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Integrals and The Washer Method

  1. Jan 18, 2010 #1
    1. The problem statement, all variables and given/known data

    Find the volume of the solid using The Washer Method

    [tex]y=x^2, x=2[/tex]

    2. Relevant equations

    3. The attempt at a solution

    I can solve this problem fine and I don't think my actual question even affects the solution, but I would like to know how one does this.

    In my text book they say to setup the problem on a graph, no problem there. But I am confused on how one obtains the inner line segment.

    Actually here is a drawing since I can't explain what I am looking for.


    How do you find that red line segment? I would think that would matter in the solution, but it doesn't seem to - at least at my level.
  2. jcsd
  3. Jan 18, 2010 #2


    Staff: Mentor

    The length of the red line segment is 2 - sqrt(y), which is the difference of the larger x value (2) and the smaller x value (sqrt(y)).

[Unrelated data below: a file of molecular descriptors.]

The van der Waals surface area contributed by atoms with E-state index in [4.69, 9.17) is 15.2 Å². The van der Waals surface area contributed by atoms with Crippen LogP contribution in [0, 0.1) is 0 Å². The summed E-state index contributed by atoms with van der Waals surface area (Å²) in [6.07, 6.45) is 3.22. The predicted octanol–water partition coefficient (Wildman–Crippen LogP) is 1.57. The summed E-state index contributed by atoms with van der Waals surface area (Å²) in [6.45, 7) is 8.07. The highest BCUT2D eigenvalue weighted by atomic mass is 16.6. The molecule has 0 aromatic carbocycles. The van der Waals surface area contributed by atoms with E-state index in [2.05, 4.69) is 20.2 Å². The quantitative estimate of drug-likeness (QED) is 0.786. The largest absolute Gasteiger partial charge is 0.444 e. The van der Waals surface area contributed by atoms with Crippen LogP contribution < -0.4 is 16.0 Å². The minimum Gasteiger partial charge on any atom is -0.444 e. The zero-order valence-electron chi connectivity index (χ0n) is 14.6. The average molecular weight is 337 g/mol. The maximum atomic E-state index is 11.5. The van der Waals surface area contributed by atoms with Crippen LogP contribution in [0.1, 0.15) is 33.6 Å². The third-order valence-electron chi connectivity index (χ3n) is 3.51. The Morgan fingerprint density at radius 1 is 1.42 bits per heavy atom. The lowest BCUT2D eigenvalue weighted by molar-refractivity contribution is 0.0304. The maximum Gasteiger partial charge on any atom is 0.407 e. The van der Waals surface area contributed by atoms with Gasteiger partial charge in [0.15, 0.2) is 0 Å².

You haven't described the region whose volume you want to find. Is the area you show to be revolved around the x-axis or the y-axis, or even some other line?

    From the red line segment you show, it would seem that your region is being revolved around the y-axis.
  4. Jan 18, 2010 #3
    Actually let me ask a real problem question. My prof failed to teach any of this to us, so I am having to learn this on my own.

    Here is the problem.

    The region in the first quadrant is bounded on the left by the circle [tex]x^2 + y^2 =3[/tex], on the right by the line x=sqrt(3), and above by the line y=sqrt(3).

    I can draw the picture fine, but I don't understand to figure out R(x) and r(x) to solve. Any hints so I can get it setup?

    Object is revolving about the y-axis.
  5. Jan 18, 2010 #4
    Got it. And yes it is revolving around the y-axis. I didn't know anything about the red line except it was placed there in my answer book. :)
  6. Jan 18, 2010 #5


    Staff: Mentor

    Each washer has a volume of pi(R(x)^2 - r(x)^2)*delta_y,
    [tex]\Delta V = \pi[(R(x)^2 - r(x)^2]\Delta y[/tex]
    where R(x) = sqrt(3) and r(x) = sqrt(3 - y^2).

    Your washers extend from y = 0 to y = sqrt(3).
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